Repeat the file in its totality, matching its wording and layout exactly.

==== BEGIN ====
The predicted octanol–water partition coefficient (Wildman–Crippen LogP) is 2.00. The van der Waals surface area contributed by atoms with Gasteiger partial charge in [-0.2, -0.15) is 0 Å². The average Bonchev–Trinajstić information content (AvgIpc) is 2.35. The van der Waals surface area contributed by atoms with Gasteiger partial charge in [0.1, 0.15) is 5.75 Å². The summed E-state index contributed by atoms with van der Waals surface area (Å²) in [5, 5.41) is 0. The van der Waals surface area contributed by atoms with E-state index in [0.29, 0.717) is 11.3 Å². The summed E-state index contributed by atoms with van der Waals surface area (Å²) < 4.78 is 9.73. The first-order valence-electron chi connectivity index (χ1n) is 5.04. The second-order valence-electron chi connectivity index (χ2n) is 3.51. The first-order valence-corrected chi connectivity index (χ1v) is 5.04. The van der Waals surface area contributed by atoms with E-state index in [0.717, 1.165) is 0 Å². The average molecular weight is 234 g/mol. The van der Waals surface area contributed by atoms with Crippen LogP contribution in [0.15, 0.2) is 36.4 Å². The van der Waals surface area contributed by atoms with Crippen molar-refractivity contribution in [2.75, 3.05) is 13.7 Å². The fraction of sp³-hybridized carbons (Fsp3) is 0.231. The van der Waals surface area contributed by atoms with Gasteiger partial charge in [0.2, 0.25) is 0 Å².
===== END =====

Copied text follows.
The predicted octanol–water partition coefficient (Wildman–Crippen LogP) is 2.00. The van der Waals surface area contributed by atoms with Gasteiger partial charge in [-0.2, -0.15) is 0 Å². The average Bonchev–Trinajstić information content (AvgIpc) is 2.35. The van der Waals surface area contributed by atoms with Gasteiger partial charge in [0.1, 0.15) is 5.75 Å². The summed E-state index contributed by atoms with van der Waals surface area (Å²) in [5, 5.41) is 0. The van der Waals surface area contributed by atoms with E-state index in [0.29, 0.717) is 11.3 Å². The summed E-state index contributed by atoms with van der Waals surface area (Å²) < 4.78 is 9.73. The first-order valence-electron chi connectivity index (χ1n) is 5.04. The second-order valence-electron chi connectivity index (χ2n) is 3.51. The first-order valence-corrected chi connectivity index (χ1v) is 5.04. The van der Waals surface area contributed by atoms with E-state index in [0.717, 1.165) is 0 Å². The average molecular weight is 234 g/mol. The van der Waals surface area contributed by atoms with Crippen LogP contribution in [0.15, 0.2) is 36.4 Å². The van der Waals surface area contributed by atoms with Crippen molar-refractivity contribution in [2.75, 3.05) is 13.7 Å². The fraction of sp³-hybridized carbons (Fsp3) is 0.231. The van der Waals surface area contributed by atoms with Gasteiger partial charge in [0.2, 0.25) is 0 Å².